The block diagram of weighing and feeding process control system is shown in Figure 2, which consists of a controller, an inverter, a vibratory feeder, a weighing hopper, and a load cell. The controller adjusts the speed of the motor by changing the input voltage of the inverter. When the weight of material reaches the set value, the vibratory feeder stops working and prepares for the next batch. In order to get more products, the feeding process like that repeats many times.
The dynamic characteristics of the inverter are approximated as an amplifier [8], which is expressed aswhere is the gain of the inverter. and denote the output frequency and input voltage of the inverter, respectively.
The trough of the vibratory feeder vibrates under the drive of double rotating unbalances which produces a periodic force excitation in a definite direction. The electrical model of the motor can be written as a firstorder systemwhere is the gain and is assumed to be the time constant of the motor.
The exciting forces, and , are induced by a single rotating unbalance mass (see Figure 3), , respectively. The values of and are both given aswhere is the eccentricity of the unbalance.
Decomposition of excitation force into horizontal and vertical directions
The mechanical model of the vibratory feeder is assumed as an SDOF which consists of a mass, , spring with stiffness coefficient, , and damping with damping coefficient, , [5] as shown in Figure 4.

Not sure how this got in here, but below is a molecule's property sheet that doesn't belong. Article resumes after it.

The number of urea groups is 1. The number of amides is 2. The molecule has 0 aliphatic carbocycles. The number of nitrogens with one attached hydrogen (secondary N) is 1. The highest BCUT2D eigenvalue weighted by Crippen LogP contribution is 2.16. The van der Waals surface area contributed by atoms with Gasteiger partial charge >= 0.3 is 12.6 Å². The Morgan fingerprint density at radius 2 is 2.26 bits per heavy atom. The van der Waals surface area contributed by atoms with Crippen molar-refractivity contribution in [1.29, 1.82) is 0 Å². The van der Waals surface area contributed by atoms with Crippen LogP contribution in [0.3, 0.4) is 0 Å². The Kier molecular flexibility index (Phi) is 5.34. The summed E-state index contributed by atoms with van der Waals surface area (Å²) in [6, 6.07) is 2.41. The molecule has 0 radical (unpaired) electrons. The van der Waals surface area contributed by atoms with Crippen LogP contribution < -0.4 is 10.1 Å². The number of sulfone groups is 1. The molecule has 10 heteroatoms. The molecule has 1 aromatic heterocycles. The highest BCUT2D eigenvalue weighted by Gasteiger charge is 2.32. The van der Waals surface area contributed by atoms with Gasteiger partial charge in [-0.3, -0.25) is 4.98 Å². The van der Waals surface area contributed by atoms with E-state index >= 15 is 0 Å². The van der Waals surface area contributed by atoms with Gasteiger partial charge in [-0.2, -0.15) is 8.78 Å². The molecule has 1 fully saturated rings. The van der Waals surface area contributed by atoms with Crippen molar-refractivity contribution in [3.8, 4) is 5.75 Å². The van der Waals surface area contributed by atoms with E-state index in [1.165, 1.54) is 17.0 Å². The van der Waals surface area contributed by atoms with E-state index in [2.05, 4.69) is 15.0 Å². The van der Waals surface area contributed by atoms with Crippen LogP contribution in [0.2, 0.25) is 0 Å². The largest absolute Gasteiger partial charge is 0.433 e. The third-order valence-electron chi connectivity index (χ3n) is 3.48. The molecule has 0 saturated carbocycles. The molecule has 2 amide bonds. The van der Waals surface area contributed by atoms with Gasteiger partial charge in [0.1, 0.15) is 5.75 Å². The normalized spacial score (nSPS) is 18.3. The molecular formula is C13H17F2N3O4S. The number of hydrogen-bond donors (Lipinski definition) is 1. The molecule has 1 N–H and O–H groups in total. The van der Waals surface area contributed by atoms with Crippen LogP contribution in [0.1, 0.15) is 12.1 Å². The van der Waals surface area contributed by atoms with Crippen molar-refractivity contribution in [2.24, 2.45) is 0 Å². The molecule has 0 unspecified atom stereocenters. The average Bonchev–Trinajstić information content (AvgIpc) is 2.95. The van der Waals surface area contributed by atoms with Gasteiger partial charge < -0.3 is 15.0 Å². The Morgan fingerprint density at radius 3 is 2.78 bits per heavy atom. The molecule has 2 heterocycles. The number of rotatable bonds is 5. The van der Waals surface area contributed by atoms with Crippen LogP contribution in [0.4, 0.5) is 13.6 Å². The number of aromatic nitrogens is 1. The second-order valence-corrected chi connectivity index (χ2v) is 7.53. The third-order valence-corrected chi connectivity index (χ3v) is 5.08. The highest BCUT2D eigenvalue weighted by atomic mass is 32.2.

The equation of the vibration is expressed aswhere is the equivalent weight which consists of the weight of the vibratory motor, the trough, and the materials in the trough. denotes the displacement from the balance position in vertical directions. The damping is the consumption of vibratory energy as heat and sound. is the equivalent stiffness of springs. The exciting force in vertical directions changes sinusoidally. By analyzing (6) through vibration theory, the maximum amplitude, , of the vibratory trough is written as
The moving distance of the material in the trough is related to the vibration amplitude in one vibration. During a certain period of time, all the materials in the trough move multiple times to form an average feed rate. The average feed rate, , and the maximum amplitude of vibration are approximately proportionwhere is the structure coefficient, which depends on the width of the trough and the angle of inclination of the trough.
Vibratory feeder adds material to the hopper, which can be approximated as an integratorwhere denotes the weight of the material in the weighing hopper.
2.2. Piecewise Linearization Method
By substituting (7) into (8), the relationship between the feeding rate and the motor speed is written asIt is obvious that the feed rate increases first and then decreases when the motor speed increases through mathematic analysis of the relationship between and . And when the vibration frequency of the vibratory motor is equal to the natural frequency, , the vibrating feeder reaches the maximum feeding rate. At this time, the motor speed is
Through the analysis of the relationship between the feeding rate and the motor speed, the feeding rate is decreasing when the motor speed is increasing . It should be avoided to work in this state because increasing the speed of the motor reduces the feeding speed, which is an inefficient production way.
Based on the considerations above, the motor of vibratory feeder should work in motor speed range . Then, the nonlinear relationship between motor speed and feeding rate is piecewise linearized into proportional relationwhich can be written as